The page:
This past week, WeWork, a global coworking community, announced a new policy banning meat from being served at company events and reimbursed on employee expense reports. Cofounder, Miguel McKelvey stated the reason for this bold move is the company’s way of saving the environment and being more environmentally friendly.

While it’s noble of the coworking community to take a step forward, in a unique way, toward sustainability by banning meat, it will prove to be problematic for those involved, specifically the ones in payroll that have to scour the receipts to determine which items are meat.

Further research into the policy uncovered while chickens are banned, eggs are not. According to Phys.org, eggs produce a gas that contaminates the soil and water while negatively impacting the environment. This poses the question, how is the salad bar or breakfast buffet treated when there are meat containing items, items that have a “meat” gravy or those cooked in a meat based broth? How will WeWork dissect each thing to make sure it’s in accordance with the new policy?

Not only will payroll have a direct impact, but employees and clients will as well. Approximately 97 percent of people are meat eaters, meaning a small percentage identify as vegan and vegetarian. For the majority, this new policy feels disempowering and an attempt to control what the employee can do. It ultimately strips them of their power to make effective decisions.

Not only that, but imagine being out at a client dinner and having to deny your client the option of ordering a delicious steak, unless of course they’re willing to pay for the steak from their own pocket, which is highly unlikely.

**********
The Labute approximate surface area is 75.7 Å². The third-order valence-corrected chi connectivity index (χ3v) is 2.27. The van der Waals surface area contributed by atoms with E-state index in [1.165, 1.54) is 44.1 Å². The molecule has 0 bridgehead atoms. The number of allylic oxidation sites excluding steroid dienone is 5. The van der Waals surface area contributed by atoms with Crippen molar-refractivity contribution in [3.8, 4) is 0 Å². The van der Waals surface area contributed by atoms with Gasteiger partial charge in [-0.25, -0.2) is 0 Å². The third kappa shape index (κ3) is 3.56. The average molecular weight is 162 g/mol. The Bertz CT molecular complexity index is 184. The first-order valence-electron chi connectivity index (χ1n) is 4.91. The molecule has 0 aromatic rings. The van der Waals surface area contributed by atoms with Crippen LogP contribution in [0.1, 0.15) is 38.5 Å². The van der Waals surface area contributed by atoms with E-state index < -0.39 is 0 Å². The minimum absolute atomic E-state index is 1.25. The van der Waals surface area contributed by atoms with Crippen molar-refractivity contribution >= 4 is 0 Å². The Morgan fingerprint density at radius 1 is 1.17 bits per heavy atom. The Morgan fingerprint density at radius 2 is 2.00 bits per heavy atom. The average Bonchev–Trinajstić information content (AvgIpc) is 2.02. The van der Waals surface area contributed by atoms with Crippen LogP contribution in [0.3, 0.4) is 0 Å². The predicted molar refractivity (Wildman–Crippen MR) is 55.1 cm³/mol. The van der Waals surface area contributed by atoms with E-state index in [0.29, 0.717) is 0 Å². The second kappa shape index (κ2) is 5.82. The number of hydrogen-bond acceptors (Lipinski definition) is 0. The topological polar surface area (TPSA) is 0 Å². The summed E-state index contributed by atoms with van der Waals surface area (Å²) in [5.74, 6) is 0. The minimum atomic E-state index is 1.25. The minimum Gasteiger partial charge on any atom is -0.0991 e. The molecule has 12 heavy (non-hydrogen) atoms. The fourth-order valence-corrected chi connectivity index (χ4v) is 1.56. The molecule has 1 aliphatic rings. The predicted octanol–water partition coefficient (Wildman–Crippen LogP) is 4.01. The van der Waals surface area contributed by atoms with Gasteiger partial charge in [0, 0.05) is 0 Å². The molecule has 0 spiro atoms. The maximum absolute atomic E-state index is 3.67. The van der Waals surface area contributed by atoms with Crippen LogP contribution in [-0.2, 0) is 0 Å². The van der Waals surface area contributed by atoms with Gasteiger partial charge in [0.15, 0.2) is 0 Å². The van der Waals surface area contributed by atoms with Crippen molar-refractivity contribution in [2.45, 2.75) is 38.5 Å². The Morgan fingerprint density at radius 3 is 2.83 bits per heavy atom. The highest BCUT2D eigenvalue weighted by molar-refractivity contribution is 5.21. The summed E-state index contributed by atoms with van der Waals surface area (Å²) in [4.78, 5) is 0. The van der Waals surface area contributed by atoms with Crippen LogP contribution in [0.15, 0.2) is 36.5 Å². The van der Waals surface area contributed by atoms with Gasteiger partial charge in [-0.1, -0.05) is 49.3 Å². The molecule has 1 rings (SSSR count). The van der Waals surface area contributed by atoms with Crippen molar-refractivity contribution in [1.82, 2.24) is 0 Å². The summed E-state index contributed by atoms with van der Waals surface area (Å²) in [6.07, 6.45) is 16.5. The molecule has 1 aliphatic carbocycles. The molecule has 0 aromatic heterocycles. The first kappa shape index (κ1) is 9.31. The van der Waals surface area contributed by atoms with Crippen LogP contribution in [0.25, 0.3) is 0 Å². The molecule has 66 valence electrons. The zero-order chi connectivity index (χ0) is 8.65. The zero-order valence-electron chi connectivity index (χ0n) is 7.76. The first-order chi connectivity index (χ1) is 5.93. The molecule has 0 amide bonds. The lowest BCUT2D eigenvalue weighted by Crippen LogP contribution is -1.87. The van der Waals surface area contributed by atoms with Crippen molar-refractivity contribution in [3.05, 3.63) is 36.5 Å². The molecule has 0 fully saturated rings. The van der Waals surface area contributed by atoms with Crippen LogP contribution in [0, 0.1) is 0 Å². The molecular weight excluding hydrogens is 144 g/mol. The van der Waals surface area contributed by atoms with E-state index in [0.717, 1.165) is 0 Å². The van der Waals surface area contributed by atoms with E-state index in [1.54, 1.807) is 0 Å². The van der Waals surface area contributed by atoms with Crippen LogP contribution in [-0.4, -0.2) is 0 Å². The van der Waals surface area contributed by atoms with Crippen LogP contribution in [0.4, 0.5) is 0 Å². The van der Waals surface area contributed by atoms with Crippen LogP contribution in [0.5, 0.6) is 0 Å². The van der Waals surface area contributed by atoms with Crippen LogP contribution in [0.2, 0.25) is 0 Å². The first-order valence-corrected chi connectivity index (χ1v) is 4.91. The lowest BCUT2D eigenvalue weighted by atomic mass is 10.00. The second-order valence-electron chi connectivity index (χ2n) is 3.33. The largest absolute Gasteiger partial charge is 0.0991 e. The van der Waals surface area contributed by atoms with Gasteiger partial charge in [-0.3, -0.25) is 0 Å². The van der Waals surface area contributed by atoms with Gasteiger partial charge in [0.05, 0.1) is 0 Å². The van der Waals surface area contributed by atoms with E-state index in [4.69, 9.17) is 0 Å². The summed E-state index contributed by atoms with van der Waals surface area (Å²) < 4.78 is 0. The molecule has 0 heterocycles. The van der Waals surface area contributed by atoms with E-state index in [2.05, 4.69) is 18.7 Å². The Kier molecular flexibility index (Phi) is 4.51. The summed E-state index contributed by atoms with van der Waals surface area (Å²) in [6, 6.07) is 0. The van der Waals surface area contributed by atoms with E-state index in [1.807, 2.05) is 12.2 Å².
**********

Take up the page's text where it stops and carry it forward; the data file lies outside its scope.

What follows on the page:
From a Human Resources perspective, the best next steps WeWork should consider as they navigate this new policy would be to

  • Send out communications to the clients
  • Create trainings to navigate these tough predicaments with clients when they occur
  • Create a list of “We Work” friendly dining options/hotels to help employees easily navigate and accommodate client meetings and other functions that would require them to expense a meal

It’s interesting to note, while they’ve tackled the meat portion of the environment, they still haven’t touched their telecommuting policy. After digging deeper into their financials, it uncovered their net expenses have exceeded their revenue by over $100 million and they are currently in the process of borrowing over $500 million to move themselves back into the black again.

It makes one wonder, is this really an attempt to be environmentally friendly or is WeWork scrambling for ways to save a quick buck to reduce their overall expenses? There’s no doubt that a steak is more costly than a salad, and attacking entertainment expenses seems like the quickest way to reduce those expenses without having to make major changes to other areas of business.

The main concern is how this move will impact the overall employee experience. One could predict this would deter some candidates from working there while creating a slight increase in turnover. Part of what incentivizes employees ability to travel is the opportunity to enjoy the local food of the places they visit.

While some remain unbothered by this new policy, many are expressing their concerns about what WeWork’s might dictate next in their policy.

I’m curious to hear your thoughts. If your employer restricted you from expensing meat while on business trips and serving meat dishes at company events, how would this impact your overall experience with the company?

Come join in on the discussion on my LinkedIn and let’s chat.